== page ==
Serum fatty acids help detect ketosis pre-calving

Alvaro Garcia

High producing dairy cows in early lactation are generally in negative energy balance and prone to develop ketosis. Their reduced appetite during the transition period challenges their ability to fulfill their nutrient requirements for milk production. The severity of this difference will depend on the cow’s genetic potential for milk production, the adequacy of the diet, feed and herd management practices, and the environment.

One of the most apparent consequences is the mobilization of body fat. Increases in plasma concentrations of non-esterified fatty acids (NEFA) during this period has been vastly reported in the scientific literature. This is usually constituted of a mix of different NEFAs released into the plasma as a result of lipolysis. Ketosis is a frequent metabolic disorder that can result from this fat mobilization, characterized by high levels of NEFAs and ketone bodies. Prevalence of both the subclinical and the clinical forms are frequent around the world resulting in increased treatment costs, and losses in production and animals.

Early detection of this metabolic problem can help limit these losses and improve dairy cattle well-being. One of the key elements in the development of this disorder is the metabolism of NEFAs in the liver. If the uptake of the circulating NEFAs exceeds the liver capacity to metabolize them, serum beta hydroxy butyric acid (BHBA) content increases, making the cow susceptible to develop ketosis. Since the circulating NEFAs profile is not homogenous in ketosis-prone cows, it might be useful to determine if there is a difference in the fatty acid profile of blood NEFAs between these cows and their healthy counterparts.

A recent study (Liu et al., 2020) precisely evaluated these fatty acid dynamics both in healthy and ketotic cows, by comparing blood NEFAs, and screening possible fatty acid as indicators to predict ketosis. Cows in this experiment had body condition scores between 3 and 3.5, were second to fourth parity, and within 30 d before calving. Cows were divided into two groups of close-up cows based on their BHBA blood concentration as follows:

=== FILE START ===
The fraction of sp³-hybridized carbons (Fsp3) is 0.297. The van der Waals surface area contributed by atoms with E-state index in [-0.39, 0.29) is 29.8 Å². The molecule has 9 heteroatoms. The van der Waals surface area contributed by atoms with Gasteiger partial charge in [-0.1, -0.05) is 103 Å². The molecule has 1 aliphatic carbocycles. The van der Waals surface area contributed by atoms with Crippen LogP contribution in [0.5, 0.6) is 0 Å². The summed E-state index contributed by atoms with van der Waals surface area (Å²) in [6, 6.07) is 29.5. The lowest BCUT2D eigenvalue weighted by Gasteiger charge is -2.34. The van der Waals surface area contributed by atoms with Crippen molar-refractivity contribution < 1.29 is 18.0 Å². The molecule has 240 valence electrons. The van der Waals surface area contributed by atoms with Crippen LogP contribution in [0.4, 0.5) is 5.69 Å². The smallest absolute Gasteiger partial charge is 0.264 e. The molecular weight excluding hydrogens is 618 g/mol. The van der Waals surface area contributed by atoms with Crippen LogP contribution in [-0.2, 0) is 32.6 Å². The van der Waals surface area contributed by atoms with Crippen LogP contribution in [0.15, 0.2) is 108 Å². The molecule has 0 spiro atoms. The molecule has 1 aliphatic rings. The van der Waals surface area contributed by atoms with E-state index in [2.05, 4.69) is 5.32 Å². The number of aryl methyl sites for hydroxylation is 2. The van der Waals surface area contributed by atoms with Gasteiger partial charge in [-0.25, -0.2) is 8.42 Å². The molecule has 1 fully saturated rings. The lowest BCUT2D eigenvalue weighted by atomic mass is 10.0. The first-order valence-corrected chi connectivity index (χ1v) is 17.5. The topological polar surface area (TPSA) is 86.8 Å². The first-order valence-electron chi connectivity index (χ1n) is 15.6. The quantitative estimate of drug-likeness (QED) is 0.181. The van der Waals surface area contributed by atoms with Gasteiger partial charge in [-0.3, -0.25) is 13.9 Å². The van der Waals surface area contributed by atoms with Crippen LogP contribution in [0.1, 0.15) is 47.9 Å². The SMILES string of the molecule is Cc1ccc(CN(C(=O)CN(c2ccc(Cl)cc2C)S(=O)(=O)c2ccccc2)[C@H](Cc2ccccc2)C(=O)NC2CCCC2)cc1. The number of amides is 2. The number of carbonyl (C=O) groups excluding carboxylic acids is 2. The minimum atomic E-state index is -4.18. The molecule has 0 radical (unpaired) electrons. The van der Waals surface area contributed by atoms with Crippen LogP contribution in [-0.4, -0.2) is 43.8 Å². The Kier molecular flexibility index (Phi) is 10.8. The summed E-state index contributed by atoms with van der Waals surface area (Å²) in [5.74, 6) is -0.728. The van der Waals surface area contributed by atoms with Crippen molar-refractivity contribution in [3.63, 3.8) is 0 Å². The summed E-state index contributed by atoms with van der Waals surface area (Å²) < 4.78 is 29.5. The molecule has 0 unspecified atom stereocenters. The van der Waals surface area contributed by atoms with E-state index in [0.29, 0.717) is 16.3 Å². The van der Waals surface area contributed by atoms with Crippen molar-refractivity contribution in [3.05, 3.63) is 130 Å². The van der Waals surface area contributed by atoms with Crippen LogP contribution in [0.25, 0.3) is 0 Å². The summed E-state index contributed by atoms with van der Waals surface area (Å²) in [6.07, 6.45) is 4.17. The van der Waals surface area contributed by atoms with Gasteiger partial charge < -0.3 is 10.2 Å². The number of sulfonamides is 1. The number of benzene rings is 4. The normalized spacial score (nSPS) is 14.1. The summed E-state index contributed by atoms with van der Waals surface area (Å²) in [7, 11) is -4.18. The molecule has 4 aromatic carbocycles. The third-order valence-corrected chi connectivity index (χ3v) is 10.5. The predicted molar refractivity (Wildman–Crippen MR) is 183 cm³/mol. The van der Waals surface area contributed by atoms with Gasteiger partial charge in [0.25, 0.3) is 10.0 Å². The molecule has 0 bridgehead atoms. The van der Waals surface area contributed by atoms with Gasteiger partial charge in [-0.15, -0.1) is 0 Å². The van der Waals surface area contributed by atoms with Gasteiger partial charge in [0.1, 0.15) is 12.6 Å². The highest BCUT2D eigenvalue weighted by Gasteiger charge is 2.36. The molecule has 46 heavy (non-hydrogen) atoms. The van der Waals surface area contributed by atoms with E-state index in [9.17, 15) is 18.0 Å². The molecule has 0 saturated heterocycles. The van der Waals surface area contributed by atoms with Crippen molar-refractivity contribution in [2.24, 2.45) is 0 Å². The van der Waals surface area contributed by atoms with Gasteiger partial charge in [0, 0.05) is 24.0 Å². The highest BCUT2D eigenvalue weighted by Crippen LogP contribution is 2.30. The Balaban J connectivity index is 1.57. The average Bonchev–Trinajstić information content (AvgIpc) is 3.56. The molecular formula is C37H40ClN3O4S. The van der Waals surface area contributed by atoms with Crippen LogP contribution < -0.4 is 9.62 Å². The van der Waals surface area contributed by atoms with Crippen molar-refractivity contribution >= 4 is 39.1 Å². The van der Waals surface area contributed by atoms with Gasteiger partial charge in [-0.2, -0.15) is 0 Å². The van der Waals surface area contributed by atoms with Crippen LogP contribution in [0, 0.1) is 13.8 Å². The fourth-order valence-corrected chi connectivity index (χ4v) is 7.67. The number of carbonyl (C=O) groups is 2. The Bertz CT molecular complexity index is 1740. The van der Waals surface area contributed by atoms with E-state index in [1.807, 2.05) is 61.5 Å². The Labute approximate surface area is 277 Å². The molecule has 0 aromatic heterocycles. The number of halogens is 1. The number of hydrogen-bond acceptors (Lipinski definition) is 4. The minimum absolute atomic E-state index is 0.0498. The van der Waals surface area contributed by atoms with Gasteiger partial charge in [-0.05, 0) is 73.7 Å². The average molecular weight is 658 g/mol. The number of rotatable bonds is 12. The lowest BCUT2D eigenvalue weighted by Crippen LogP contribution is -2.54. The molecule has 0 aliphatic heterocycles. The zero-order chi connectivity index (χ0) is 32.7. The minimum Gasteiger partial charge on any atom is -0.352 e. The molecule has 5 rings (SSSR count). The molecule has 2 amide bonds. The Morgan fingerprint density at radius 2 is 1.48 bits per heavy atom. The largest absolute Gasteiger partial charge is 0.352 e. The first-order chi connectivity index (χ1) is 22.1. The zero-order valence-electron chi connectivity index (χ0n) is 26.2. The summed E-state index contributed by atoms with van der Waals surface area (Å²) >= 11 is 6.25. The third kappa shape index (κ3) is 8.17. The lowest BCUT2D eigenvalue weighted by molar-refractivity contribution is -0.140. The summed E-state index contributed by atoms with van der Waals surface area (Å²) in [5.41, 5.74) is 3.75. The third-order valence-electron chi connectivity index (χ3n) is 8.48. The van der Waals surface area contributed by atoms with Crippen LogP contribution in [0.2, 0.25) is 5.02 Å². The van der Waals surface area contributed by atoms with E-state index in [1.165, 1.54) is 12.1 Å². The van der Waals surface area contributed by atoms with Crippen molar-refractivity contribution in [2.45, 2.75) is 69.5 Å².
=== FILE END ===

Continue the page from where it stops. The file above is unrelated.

1. Healthy control group (C)
  2. Ketosis group (K; blood BHBA exceeding 1.2mM)

Since it has been suggested NEFAs play a significant role in the pathogenesis of ketosis the authors hypothesized that the ketosis group would have a different NEFA composition in serum compared to the control group.

Blood samples were collected on −7, 3, 7, 14 and 21 d post-calving. Most of the fatty acids (FA) detected in serum NEFAs were saturated (C8:0, C10:0, C12:0, C14:0, C15:0, C16:0, C17:0, C18:0, C20:0, C22:0). Mono-unsaturated FA included C18:1n9 and C22:1n9; poly-unsaturated FA included C18:3n6 and C18:3n3.The five fatty acids that showed differences in composition between the control and the ketosis were C12:0, C16:0, C17:0, C18:1n9 and C22:1n9.

Saturated, unsaturated, monounsaturated and saturated/unsaturated were also different between the control and ketosis group. For example, C18:1n9/C12:0 and C18:1n9/C22:1n9 in the ketosis group were higher than in the control group on day 7 pre-partum.

The authors concluded these that these ratios could be useful to predict ketosis. This experiment showed that the blood NEFA profile between healthy and ketotic cows is different, likely reflecting the variation in body fat mobilization. These results also suggest that it is possible to predict ketosis in close-up cows analyzing the serum FA profile measured 7 d pre-calving.


Liu, L., Shen, T., Yang, W., Yu, H., Gao, S., Huang, B., Xu, C. 2020. Ketotic cows display a different serum nonesterified fatty acid composition. Journal of Dairy Research. 87(1): 52-55.

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